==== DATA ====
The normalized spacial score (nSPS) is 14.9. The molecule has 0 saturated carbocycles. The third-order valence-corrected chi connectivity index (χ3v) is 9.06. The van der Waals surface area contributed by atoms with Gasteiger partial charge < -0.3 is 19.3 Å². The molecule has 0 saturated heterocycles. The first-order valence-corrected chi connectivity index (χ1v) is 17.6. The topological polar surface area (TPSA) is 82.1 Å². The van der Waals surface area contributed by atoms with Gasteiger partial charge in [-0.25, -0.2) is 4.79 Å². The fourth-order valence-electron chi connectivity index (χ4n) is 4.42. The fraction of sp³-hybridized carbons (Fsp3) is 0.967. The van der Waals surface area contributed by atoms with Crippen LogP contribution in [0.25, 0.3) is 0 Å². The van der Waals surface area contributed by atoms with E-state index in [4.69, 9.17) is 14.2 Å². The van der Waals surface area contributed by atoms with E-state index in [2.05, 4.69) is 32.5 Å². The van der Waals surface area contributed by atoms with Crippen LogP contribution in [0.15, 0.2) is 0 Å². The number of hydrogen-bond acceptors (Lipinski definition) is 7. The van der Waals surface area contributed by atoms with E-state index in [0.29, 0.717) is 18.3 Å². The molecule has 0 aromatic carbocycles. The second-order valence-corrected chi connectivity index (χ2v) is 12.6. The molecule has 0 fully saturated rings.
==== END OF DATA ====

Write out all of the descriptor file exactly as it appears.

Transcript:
The normalized spacial score (nSPS) is 14.9. The molecule has 0 saturated carbocycles. The third-order valence-corrected chi connectivity index (χ3v) is 9.06. The van der Waals surface area contributed by atoms with Gasteiger partial charge < -0.3 is 19.3 Å². The molecule has 0 saturated heterocycles. The first-order valence-corrected chi connectivity index (χ1v) is 17.6. The topological polar surface area (TPSA) is 82.1 Å². The van der Waals surface area contributed by atoms with Gasteiger partial charge in [-0.25, -0.2) is 4.79 Å². The fourth-order valence-electron chi connectivity index (χ4n) is 4.42. The fraction of sp³-hybridized carbons (Fsp3) is 0.967. The van der Waals surface area contributed by atoms with Crippen LogP contribution in [0.25, 0.3) is 0 Å². The van der Waals surface area contributed by atoms with E-state index in [4.69, 9.17) is 14.2 Å². The van der Waals surface area contributed by atoms with E-state index in [2.05, 4.69) is 32.5 Å². The van der Waals surface area contributed by atoms with Crippen LogP contribution in [0.15, 0.2) is 0 Å². The number of hydrogen-bond acceptors (Lipinski definition) is 7. The van der Waals surface area contributed by atoms with E-state index in [0.29, 0.717) is 18.3 Å². The molecule has 0 aromatic carbocycles. The second-order valence-corrected chi connectivity index (χ2v) is 12.6. The molecule has 0 fully saturated rings.